cups - 7 months ago 71

R Question

So I get a bit confused by the lm()-command. I tried it with

`lm(x~y, mydata)`

`lm(y~x, mydata)`

So is that just which variable to use as x and which one to use as y? I'm sorry to ask such a noob question but I am not sure and I coulnd't find anything explaining the parameters of that command!

Answer

The answers can be found on the help page for the function. In the `Details`

section we have:

`A typical model has the form response ~ terms where response is the (numeric) response vector and terms is a series of terms which specifies a linear predictor for response.`

There are more details (also linked to from the `lm`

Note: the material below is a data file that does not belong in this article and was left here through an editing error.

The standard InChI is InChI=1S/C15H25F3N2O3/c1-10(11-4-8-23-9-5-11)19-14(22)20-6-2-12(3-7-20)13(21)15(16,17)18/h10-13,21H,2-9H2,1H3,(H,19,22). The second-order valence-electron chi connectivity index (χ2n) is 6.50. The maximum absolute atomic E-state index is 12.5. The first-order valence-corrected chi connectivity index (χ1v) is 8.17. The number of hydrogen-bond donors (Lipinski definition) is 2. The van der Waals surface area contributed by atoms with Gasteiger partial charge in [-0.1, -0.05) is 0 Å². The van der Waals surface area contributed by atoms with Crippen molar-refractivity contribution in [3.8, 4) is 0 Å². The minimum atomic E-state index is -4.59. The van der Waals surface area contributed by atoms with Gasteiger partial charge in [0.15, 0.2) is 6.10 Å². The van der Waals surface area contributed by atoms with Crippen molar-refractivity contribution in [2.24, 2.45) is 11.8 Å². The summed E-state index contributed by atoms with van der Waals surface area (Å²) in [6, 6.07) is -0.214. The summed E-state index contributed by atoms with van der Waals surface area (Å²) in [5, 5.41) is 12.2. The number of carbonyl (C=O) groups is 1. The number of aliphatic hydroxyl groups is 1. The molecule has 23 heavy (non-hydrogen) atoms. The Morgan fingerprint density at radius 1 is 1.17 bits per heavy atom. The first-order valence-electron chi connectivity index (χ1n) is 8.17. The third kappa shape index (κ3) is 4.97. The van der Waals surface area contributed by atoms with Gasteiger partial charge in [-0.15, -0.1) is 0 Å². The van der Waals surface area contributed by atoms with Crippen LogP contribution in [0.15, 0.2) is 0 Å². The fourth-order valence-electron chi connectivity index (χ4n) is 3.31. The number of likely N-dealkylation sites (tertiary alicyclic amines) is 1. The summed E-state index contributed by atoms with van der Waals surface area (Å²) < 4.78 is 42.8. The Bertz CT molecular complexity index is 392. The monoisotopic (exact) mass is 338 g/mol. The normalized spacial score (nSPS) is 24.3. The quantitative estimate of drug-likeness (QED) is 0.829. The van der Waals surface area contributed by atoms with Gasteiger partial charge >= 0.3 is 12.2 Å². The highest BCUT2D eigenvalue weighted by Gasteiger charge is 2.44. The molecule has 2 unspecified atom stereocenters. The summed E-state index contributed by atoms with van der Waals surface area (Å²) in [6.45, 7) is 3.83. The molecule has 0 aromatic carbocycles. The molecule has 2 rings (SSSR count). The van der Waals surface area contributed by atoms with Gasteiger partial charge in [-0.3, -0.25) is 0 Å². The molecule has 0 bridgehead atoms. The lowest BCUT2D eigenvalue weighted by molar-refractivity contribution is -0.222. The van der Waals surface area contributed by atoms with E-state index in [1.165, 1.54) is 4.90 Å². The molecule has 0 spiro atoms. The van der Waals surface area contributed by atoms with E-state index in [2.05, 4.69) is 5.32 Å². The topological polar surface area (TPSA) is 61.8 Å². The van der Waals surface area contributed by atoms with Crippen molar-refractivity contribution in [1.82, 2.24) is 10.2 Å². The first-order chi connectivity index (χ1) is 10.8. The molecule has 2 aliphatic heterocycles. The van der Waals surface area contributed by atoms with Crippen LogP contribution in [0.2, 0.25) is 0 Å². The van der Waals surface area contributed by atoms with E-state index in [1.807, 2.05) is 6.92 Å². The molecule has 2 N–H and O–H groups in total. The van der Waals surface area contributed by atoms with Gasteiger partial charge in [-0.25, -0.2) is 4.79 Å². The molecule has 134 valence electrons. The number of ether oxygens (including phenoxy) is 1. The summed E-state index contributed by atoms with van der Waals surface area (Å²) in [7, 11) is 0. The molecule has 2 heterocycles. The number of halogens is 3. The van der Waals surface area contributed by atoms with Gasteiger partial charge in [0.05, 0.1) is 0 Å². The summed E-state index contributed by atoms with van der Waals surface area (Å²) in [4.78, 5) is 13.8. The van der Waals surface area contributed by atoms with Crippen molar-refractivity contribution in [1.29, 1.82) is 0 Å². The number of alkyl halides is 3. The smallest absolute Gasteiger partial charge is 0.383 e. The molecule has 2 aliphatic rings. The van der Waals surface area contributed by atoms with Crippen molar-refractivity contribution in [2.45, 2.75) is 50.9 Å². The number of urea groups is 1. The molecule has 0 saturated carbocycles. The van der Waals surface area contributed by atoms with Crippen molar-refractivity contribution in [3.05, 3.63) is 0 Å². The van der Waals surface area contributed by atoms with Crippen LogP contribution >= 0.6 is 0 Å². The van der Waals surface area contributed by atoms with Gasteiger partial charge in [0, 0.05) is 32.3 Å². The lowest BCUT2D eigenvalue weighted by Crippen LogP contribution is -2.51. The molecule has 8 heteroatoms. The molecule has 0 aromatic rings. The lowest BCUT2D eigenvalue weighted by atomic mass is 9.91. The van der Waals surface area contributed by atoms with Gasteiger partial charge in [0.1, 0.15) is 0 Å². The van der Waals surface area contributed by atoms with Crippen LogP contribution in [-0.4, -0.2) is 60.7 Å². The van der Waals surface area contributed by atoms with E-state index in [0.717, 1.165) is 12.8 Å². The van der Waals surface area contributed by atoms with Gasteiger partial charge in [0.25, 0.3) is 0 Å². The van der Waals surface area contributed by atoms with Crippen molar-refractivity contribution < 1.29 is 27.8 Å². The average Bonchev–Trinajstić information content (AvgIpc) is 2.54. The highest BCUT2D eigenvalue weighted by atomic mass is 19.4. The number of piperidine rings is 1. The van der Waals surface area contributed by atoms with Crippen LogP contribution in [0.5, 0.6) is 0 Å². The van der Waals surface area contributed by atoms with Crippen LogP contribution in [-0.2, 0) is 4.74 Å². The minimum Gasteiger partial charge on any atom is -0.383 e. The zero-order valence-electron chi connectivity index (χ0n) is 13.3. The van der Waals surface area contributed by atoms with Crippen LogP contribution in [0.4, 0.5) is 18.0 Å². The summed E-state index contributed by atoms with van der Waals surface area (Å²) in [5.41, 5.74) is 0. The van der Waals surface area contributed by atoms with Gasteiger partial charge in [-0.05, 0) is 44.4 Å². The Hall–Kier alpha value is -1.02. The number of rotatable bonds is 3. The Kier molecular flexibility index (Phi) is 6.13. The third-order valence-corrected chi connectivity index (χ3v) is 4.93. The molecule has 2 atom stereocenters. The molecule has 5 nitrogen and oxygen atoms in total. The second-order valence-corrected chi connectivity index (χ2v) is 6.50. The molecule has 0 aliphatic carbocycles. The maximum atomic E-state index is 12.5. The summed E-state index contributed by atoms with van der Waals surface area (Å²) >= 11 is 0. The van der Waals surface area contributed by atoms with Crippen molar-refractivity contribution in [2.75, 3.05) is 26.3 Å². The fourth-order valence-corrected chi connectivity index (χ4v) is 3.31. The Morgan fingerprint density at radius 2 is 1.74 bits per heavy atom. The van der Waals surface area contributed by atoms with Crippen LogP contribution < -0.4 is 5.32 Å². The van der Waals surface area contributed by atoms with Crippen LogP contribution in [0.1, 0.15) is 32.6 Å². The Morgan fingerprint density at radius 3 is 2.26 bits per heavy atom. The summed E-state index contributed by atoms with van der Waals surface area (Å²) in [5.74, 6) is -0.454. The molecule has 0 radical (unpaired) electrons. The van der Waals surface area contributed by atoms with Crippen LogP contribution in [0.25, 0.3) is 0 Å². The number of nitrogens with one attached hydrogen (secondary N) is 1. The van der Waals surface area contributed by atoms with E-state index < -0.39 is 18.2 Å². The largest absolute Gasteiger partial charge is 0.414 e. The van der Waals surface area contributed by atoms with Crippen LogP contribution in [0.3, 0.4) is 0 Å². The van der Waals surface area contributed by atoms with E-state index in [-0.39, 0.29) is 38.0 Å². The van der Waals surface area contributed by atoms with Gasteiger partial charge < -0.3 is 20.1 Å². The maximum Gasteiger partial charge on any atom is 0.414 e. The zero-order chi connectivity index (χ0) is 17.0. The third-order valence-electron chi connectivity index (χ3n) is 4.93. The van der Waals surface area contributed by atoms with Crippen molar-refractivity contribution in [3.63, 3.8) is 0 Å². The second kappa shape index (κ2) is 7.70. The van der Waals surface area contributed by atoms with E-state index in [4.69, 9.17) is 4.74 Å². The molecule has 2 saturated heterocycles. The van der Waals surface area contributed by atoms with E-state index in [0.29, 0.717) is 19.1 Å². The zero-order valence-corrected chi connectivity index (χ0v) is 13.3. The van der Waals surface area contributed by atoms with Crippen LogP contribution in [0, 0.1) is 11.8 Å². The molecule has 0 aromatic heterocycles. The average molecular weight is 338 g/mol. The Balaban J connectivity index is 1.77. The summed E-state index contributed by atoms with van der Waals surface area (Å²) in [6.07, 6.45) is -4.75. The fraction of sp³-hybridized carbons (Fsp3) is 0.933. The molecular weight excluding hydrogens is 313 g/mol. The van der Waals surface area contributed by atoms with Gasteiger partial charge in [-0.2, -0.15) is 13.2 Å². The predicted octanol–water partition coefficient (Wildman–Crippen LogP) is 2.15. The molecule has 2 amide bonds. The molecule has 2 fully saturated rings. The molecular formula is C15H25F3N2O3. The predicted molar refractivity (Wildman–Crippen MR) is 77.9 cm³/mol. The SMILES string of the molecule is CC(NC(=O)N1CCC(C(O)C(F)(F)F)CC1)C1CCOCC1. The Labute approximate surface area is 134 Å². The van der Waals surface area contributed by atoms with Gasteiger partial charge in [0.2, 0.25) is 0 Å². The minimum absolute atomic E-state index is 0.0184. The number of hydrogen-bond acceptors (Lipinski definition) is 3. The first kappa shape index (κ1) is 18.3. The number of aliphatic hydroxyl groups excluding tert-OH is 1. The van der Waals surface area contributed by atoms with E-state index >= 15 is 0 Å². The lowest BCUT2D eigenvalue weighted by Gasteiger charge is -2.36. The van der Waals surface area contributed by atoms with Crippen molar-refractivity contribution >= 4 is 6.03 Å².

help page to `formula`

. In the details sections for `formula`

, we have:

`The ~ operator is basic in the formation of such models. An expression of the form y ~ model is interpreted as a specification that the response y is modelled by a linear predictor specified symbolically by model.`

So to summarize, you define your model in symbolic terms where the LHS is your response variable, and the RHS are your predictor variable(s). You get different answers because in one model, `y`

is your response variable and the other is `x`

.

If you weren't aware, you can access the help page for nearly all functions with `?`

at the command line, i.e. `?lm`

or `?formula`

.

Source (Stackoverflow)